Organic net sales growth
 
2014
 
2013
 
Amount
 
%
 
 
 
Amount
 
%
Americas
$
2,430.1

 
$
2,352.7

 
$
77.4

 
3.3
%
 
$
(18.7
)
 
$
47.0

 
$
49.1

 
2.1
%
EMEA-APAC
1,945.2

 
1,835.1

 
110.1

 
6.0
%
 
0.1

 
27.5

 
82.5

 
4.5
%
Total
$
4,375.3

 
$
4,187.8

 
$
187.5

 
4.5
%
 
$
(18.6
)
 
$
74.5

 
$
131.6

 
3.1
%
Net sales increased 4.5% as a result of acquisitions and organic net sales growth of 3.1%, which was partially offset by currency translation. In the Americas, organic net sales growth of 2.1% reflected higher volume as a result of initiatives that were put in place to improve Americas segment performance. Those initiatives included investments in infrastructure and management and a strategic shift to a more targeted, customer-centric sales approach. Pricing also improved the year-over-year result. Organic net sales growth was particularly strong for Biopharma customers, with the strongest growth in the fourth quarter, as well as for consumable products. In EMEA-APAC, organic net sales growth of 4.5% reflected consistently higher sales volume throughout the year. Net sales were particularly strong for private label consumables, durable goods and equipment and private label chemicals.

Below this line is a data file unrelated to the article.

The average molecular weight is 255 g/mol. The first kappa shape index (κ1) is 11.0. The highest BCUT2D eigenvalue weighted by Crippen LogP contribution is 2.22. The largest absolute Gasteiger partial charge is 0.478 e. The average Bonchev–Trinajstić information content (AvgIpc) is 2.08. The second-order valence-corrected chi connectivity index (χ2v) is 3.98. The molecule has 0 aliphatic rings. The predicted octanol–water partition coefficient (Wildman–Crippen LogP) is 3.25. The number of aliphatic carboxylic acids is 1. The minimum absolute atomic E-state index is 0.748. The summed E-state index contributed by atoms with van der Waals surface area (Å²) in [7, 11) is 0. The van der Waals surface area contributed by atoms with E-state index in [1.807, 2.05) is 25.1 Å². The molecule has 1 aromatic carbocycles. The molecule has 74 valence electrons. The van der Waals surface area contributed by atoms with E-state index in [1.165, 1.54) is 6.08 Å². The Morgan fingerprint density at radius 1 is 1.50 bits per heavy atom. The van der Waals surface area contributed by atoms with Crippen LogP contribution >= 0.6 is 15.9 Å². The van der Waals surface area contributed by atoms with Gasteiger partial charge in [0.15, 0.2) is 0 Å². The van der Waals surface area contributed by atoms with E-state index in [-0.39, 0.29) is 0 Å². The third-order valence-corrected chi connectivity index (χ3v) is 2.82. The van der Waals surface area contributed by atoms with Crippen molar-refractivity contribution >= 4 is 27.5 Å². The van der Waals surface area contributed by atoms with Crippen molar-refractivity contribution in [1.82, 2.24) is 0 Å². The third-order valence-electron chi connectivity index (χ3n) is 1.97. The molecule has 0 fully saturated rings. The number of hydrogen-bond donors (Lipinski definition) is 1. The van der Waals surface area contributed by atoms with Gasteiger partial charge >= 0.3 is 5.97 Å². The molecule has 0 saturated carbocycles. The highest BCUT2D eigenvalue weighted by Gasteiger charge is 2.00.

Gross Profit and Gross Margin
The following table presents gross profit, gross margin and changes therein (dollars in millions):
 
Year ended December 31,
 
Reported change
 
Components of reported change
 
 
 
Currency translation
 
Operations
 
2014
 
2013
 
Amount
 
%
 
 
Amount
 
%
Gross profit
$
1,243.4

 
$
1,196.3

 
$
47.1

 
3.9
%
 
$
(4.5
)
 
$
51.6

 
4.3
%
Gross margin
28.4
%
 
28.6
%
 
(20
)
basis points
Gross profit increased 3.9% as a result of the increase in net sales previously discussed and the decrease in gross margin discussed below. Excluding the effects of currency translation, gross profit increased 4.3%.
Gross margin decreased 20 basis points. Changes to our agreements with a major supplier negatively impacted our gross margins, particularly in the EMEA-APAC segment. The year-over-year impact of these changes substantially ceased beginning in the second quarter of 2015. These changes were substantially offset by higher pricing and, to a lesser extent, a more favorable product and customer sales mix in the Americas.

32


SG&A Expenses
The following table presents SG&A expenses, SG&A expenses as a percentage of net sales and changes therein (dollars in millions):
 
Year ended December 31,
 
Reported change
 
Components of reported change
 
 
 
Currency translation
 
Operations
 
2014
 
2013
 
Amount
 
%
 
 
Amount
 
%
SG&A expenses
$
925.5

 
$
942.3

 
$
(16.8
)
 
(1.8
)%
 
$
(5.8
)
 
$
(11.0
)
 
(1.2
)%
SG&A expenses as a percentage of net sales
21.2
%
 
22.5
%
 
(130
)
basis points